Table of contents
About this book
into account in particular respect of an intercultural and increasingly g- balized world. For what is experienced as painful, deviant, or troublesome is not only subject to individual perception but also to collective states of - consciousness. The diagnostic process may be understood as a form of translation in so far as a patient’s utterances, be they verbal or nonverbal, are transferred to a new code of understanding, a process every communicator is involved in because, as we all know, there is no such thing as non-communication. If in an empathic relational ? eld we manage to decode a patient’s subjective l- guage including that of her symptoms and distress, a new language will crop up which will ? nally explain the text the patient originally came up with. D- ferent visions entail different actions. At best, translating widens the scope of options of the affected individual and, precedingly, her scope of decisi- making. Just as translating from other languages is judged successful only if the hermeneutic depth dimension of a notion has been embraced and c- veyed, the psychotherapeutic process calls for the same prudence: only if we have grasped most of the meaning and the content may we adequately int- pret psychological occurrences and bestow meaning to them.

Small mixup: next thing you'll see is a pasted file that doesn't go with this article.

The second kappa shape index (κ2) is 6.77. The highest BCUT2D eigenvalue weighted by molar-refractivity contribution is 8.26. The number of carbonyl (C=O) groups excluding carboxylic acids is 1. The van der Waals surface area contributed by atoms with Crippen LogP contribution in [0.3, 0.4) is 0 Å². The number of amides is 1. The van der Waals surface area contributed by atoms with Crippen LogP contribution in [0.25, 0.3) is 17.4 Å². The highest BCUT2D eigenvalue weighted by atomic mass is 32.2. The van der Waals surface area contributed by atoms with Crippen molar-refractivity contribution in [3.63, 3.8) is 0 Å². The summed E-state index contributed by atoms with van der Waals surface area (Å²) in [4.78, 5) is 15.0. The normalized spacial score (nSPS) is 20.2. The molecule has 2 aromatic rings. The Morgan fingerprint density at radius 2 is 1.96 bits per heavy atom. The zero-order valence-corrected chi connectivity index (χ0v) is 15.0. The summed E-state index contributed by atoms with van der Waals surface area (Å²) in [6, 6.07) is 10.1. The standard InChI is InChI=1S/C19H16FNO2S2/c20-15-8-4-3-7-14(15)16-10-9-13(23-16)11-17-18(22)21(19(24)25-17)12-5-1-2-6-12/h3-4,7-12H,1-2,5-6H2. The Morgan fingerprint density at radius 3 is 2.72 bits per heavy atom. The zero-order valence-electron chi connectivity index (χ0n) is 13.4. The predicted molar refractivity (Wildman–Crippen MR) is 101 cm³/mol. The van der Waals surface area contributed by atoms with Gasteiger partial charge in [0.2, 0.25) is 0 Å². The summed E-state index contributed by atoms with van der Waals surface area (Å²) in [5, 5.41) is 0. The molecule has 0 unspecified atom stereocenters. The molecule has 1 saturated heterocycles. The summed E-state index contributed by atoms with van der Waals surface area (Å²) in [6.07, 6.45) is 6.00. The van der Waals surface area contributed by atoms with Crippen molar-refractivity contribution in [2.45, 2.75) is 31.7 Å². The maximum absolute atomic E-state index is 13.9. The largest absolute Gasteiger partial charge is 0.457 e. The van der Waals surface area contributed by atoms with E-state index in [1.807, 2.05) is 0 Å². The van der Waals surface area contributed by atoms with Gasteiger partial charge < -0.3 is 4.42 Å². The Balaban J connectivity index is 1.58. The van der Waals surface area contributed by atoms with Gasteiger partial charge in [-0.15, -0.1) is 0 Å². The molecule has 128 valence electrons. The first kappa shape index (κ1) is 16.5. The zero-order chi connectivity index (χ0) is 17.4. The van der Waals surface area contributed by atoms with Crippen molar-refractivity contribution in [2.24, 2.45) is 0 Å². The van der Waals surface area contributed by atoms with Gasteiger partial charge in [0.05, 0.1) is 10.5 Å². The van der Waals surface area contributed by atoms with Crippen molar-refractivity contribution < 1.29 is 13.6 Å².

Containing Management Psychotherapeut Psychotherapie Training diagnosis diagnostics guidelines indication logotherapy psychiatry psychoanalysis psychodrama psychology women